Manit Sriwanichpoom on his use of the colour pink
What significance and implications do the colours that you use in your art work carry?
In my case ‘pink’ represents vulgarity and tastelessness. Pink gives sweet and cute feelings which contrast with the figure of the fat man. Yellow makes things look sacred and holy like gold, which is not the colour that fits my man.
If I’m not mistaken, the Pink Man, repetitively seen in your photos, is Sompong Thawee, a poet and one of your long-time collaborators. What makes him so suitable for this series of work and why not a woman, a couple, or a family?
The important part of Pink Man, besides being fat and Asian-looking, [is that] he needs to have a sense of dissatisfaction and hidden anger which Sompong [Thawee] can deliver subtly. I [tried to work with] some other male models but it did not work out. For me, Pink Man must be a man because men still dominate the world and I want him to reflect this fact.
You have explored many different themes, developing them as series: “Pink Man in Shopping District”, “Pink Man in Opera”, “Pink Man on Tour”, “Pink Man in Europe”, “Horror in Pink”…. Which is your favorite series and why? Which event in Thai history affects you the most?
“Horror in Pink” is one of my favorite series. The work is relevant to Thailand’s political crisis even now. People are still weak and easily manipulated by powerful politicians to benefit their interests. The October 6 massacre used to be my most hated event, but it looks so innocent now compared to what’s happening today with Thaksin Shinawatra and his gang.
What, if anything, ties these themes together?
Like most tourists today, Pink Man travels not to learn but to consume: to collect exotic destinations, to shop, to show off. He searches but he never learns because he’s insincere.
Manit Sriwanichpoom on the Pink Man travelling West
For “Pink Man in Europe”, why didn’t you use any recognisable, distinctive European monuments such as the Eiffel Tower?
The Eiffel Tower was included in one of my series, “La Vie en Pink”, when [Pink Man] falls in love with a young Parisian girl. This photography was inspired by Paris Kiss (Le baiser de l’Hotel de Ville), a photo by Robert Doisneau created in 1950.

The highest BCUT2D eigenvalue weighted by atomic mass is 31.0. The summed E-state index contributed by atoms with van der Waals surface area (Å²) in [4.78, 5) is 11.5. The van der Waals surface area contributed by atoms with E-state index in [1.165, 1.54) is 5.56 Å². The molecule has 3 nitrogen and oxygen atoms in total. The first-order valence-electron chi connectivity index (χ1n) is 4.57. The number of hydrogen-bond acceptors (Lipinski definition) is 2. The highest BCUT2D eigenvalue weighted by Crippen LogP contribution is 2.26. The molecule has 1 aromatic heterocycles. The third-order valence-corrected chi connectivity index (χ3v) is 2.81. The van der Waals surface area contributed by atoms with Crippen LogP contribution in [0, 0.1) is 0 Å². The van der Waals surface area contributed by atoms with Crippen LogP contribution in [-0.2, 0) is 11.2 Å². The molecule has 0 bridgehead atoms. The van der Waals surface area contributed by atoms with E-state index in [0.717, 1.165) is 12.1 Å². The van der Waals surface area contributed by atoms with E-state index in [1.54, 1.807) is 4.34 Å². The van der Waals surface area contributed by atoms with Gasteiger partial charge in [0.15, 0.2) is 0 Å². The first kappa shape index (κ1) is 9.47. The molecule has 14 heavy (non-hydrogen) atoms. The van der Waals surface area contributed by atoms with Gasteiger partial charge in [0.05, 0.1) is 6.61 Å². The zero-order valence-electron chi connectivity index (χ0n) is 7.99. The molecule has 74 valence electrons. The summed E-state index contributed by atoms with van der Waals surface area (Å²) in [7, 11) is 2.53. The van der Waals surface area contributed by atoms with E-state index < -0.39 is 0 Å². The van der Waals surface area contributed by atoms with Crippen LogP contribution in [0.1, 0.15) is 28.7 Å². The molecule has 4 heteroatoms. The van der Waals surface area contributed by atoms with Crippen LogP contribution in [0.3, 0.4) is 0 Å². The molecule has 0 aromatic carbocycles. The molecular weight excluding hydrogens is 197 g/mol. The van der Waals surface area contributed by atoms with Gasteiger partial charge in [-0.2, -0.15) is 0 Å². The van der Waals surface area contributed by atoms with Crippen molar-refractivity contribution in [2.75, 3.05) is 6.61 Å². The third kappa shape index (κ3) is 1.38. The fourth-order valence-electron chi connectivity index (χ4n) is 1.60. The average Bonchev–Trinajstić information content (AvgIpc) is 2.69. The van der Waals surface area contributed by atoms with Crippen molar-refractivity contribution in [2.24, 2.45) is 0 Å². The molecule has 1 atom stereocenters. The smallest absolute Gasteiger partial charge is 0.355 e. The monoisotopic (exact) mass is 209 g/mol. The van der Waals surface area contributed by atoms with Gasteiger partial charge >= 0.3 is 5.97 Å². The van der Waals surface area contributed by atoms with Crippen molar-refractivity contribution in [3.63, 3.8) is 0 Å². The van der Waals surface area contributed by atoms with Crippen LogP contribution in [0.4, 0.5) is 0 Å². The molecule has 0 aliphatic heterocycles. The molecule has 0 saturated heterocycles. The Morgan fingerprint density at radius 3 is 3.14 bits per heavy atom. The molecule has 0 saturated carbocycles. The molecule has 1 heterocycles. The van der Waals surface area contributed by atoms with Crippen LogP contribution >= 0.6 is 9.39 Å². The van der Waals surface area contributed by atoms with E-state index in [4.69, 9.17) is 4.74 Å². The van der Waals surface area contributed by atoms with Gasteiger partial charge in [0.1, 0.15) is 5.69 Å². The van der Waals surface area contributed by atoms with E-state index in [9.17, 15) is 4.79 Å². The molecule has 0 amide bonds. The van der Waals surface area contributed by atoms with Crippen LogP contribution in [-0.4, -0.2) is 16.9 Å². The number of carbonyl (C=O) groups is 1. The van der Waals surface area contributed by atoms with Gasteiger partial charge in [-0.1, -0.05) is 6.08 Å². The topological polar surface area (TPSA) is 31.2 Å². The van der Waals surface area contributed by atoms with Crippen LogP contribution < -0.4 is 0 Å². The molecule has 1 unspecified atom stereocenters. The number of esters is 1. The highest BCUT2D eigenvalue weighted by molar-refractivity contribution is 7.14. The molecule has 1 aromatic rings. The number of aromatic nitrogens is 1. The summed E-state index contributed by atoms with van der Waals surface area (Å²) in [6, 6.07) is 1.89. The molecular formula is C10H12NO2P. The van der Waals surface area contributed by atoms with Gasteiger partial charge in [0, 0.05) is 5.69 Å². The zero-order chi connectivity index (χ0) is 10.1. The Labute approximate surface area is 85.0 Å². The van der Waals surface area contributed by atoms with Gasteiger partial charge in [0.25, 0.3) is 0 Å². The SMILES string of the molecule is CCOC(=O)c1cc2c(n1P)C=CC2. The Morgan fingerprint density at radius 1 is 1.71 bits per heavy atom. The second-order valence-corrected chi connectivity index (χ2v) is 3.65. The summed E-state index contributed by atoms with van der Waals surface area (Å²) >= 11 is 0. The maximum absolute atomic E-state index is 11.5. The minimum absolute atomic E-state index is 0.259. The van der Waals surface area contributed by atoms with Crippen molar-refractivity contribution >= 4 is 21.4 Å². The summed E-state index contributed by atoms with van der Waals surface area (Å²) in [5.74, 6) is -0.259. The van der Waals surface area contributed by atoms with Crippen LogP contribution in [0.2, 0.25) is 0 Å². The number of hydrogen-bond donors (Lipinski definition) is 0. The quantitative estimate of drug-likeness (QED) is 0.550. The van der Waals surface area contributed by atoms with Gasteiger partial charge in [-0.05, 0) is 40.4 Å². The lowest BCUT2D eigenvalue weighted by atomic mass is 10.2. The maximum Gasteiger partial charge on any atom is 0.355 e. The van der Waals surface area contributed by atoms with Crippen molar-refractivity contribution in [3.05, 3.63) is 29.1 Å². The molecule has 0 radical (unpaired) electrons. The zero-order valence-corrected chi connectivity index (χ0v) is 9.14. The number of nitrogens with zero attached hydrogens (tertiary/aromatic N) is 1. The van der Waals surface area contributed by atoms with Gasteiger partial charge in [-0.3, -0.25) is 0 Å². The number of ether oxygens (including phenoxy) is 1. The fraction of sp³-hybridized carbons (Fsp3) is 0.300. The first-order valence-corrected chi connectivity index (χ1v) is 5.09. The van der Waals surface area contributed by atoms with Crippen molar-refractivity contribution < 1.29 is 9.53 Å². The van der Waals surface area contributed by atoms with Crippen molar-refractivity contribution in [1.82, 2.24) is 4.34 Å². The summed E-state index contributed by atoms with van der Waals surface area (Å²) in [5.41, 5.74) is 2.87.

Since American imperalism and globalisation are often exchangeable terms, why isn’t there a series on Pink Man in America?
I haven’t thought of it yet. Maybe in the future. Let’s see how the economic crisis has changed the U.S..
While you criticised tourism in “Pink Man on Tour”, you travelled quite a bit yourself to conceive the series. What is the most memorable place you’ve been to?
Venice, Italy. It’s a beautiful city in terms of art and architecture but the people are not friendly with tourists. Venice has been one of the most popular tourist destinations since the eighteenth century or earlier. The relationship between tourists and locals [there] is like one between customers and hookers. They love and hate each other but they still need each other. This thing made me think of Thailand’s tourism situation … we aren’t different.
In comparison with the East, how are the reactions from people in the West different when you’re shooting in public?
Western people are not afraid of Pink Man. They like to play and act with him. But in Asia people are skeptical: Who’s this fat and funny guy? What’s he trying to sell?
If you were to do a series of Pink Man for the West, such as for America or Europe, which facets of society or which historical events would you portray?
If I had to choose, maybe America. And the issue that I might take on is ‘terrorism’ which has affected us since 9/11.
Manit Sriwanichpoom on his contemporary renderings of violent historical moments
In the series “Coup d’Etat”, do you feel that people posing with soldiers is a strange phenomenon? Are the people you have used in the photographs local or mostly tourists?
After months of street protests against Prime Minister Thaksin Shinawatra and his government, partly in response to the urging of some factions of protesters, partly to prevent an imminent outbreak of violence, the military-seized power in a coup d’état on 19 September, 2006. They cited four reasons that necessitated their action: that Prime Minister Thaksin was fostering a dangerous split among Thais; that his government was corrupt and nepotistic; that he undermined independent watchdog organisations; that he disrespected the institution of the monarchy.
After the coup, many people, not just from Bangkok but also from the provinces, converged on the tanks around the Royal Plaza and the Marble Temple to offer flowers and to pose for photographs with soldiers. This created a celebratory carnival atmosphere, an unbelievable phenomenon in stark contrast to the people’s reaction to other coups in the past. Foreign tourists also joined in, posing for pictures with soldiers and tanks along with the Thai.
Before judging us, think how much people had to suffer under Thaksin for them to cheer at a coup d’état. He was a violent and oppressive man.
I didn’t like the coup, but I understood the people posing for pictures with soldiers. I understood their relief and joy.
Could you elaborate on the process of making each of your works?